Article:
There were surprisingly few feral pigeons to be seen during that initial scout around but there were plenty of the usual signs of their presence. I saw a lot of evidence of ratty activity too. Last winter seemed to be a bad one for infestations of these disease-spreading rodents. I used night-vision gear to shoot several hundred rats on this particular holding through January and it looks as if I’m going to need to put in some more late shifts over the coming weeks. (Read more about shooting rats with an air rifle.)
It wasn’t long before the rain returned, forcing me to take shelter in a large barn. Tucked away in the shadows and away from the weather, I had a good view of, and safe shots towards, a large silo the feral pigeons use as a lookout before fluttering down to feed. There was also a stretch of bank where the rats had clearly been making merry.
It was no surprise that the shooting turned out to be slow. Like most birds, feral pigeons are reluctant to flight in heavy rain and I reckon that most of them must have been hunkered down on a neighbouring farm. I did manage to add one more to the tally but it wasn’t until the light began to fade that things really started to pick up. As a gloomy afternoon gradually became an even more gloomy evening, the rain became more intermittent and rats began to venture above ground. I had only half-expected to see the rodents on the move before night closed in but they were clearly growing in confidence in the failing light.
Initially, I was only catching glimpses of the occasional silvery grey flank slipping through the nettle stems but sightings steadily became more frequent, though the skulking rats were clearly reluctant to risk revealing themselves away from the cover of the undergrowth. All thoughts of accounting for any more feral pigeons had by now completely evaporated and my attention was completely focused on the ratty bank.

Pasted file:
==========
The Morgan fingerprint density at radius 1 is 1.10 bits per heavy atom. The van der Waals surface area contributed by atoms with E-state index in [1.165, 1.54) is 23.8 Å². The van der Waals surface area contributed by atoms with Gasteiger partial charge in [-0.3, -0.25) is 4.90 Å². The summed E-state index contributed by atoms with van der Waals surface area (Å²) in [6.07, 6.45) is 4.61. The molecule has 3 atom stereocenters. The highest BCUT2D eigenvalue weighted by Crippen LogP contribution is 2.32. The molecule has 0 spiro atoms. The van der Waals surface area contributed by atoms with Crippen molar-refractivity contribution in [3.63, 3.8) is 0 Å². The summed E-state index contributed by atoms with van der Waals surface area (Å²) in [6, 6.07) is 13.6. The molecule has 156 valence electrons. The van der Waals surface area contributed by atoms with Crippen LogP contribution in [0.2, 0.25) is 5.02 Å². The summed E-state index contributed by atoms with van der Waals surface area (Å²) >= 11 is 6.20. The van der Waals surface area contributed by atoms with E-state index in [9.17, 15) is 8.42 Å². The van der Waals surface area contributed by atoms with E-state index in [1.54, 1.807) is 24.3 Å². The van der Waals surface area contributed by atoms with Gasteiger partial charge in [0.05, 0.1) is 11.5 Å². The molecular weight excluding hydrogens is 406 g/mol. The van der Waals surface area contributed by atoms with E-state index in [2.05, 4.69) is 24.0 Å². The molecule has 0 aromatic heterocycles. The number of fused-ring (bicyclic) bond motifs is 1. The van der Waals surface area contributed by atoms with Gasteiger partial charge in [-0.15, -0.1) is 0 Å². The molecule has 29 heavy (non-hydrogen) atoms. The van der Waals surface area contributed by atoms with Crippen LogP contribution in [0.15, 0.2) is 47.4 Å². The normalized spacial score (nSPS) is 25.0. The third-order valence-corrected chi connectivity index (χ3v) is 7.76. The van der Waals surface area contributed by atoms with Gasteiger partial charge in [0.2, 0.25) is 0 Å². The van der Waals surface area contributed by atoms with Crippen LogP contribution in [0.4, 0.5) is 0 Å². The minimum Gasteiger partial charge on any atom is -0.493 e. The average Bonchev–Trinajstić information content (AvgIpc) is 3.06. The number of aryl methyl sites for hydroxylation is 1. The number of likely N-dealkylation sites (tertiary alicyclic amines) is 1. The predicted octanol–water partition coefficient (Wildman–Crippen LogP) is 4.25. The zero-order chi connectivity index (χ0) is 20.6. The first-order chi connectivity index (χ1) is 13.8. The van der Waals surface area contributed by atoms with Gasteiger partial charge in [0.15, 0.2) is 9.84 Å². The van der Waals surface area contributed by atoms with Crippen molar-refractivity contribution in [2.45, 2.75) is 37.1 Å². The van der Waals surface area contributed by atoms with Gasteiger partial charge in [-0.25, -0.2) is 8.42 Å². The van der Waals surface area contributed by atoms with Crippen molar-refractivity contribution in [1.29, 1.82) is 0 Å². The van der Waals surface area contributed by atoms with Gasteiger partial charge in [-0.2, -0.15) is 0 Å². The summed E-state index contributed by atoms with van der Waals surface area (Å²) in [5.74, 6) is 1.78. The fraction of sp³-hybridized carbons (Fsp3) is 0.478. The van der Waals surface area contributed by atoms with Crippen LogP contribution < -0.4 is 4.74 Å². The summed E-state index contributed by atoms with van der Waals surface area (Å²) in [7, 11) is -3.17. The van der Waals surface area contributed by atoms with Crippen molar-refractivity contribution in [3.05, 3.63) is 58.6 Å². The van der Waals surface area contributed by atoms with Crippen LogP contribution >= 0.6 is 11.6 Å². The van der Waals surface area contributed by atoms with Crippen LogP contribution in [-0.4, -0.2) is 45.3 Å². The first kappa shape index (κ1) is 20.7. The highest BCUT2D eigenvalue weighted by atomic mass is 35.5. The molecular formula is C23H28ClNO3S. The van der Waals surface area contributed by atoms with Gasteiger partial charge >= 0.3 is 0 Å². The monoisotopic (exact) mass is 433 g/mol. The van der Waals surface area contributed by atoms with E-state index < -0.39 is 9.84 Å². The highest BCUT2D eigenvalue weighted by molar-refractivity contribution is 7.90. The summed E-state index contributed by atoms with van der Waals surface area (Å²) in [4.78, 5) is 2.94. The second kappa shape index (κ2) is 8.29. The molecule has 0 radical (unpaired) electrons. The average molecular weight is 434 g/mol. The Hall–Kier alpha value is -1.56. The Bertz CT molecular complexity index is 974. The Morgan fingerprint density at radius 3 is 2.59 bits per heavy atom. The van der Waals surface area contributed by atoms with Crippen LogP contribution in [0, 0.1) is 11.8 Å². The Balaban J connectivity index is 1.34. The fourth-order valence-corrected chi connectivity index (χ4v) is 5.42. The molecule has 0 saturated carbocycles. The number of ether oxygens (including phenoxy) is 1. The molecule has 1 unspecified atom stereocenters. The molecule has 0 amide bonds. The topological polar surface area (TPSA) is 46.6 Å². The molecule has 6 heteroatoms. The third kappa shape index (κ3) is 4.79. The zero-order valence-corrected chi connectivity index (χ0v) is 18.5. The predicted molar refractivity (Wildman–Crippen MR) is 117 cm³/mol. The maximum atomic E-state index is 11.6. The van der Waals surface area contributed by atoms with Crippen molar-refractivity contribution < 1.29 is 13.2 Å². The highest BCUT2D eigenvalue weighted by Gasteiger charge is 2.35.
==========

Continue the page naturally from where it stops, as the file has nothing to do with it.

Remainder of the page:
I was running out of light by the time a rat finally made the mistake of wandering away from the shelter of tangled stems. The extra brightness I had managed to eke out of my scope by winding it down to 4x magnification proved sufficient for me to get the crosshairs on the rodent as it lingered by a heap of rubble. My pellet caught it squarely in the head, rolling it over with scarcely a twitch.
Straining to see in the gloom, I determined to give it another five minutes in the hope of adding another rat to the tally. Sure enough, a second opportunity quickly followed as a resourceful rodent slunk out to lap at the blood around the head of its fallen brethren. There was enough light to see this one in the sight picture and I was able to distinguish the smudge of the crosshair and deliver another clean head shot.
A clean miss at another rat a couple of minutes later was confirmation that I had run out of time and, more significantly, light. More than 30 years after my first farmyard foray, I had relished the opportunity to spend a few hours potting pests around the barns, and I will be returning very soon.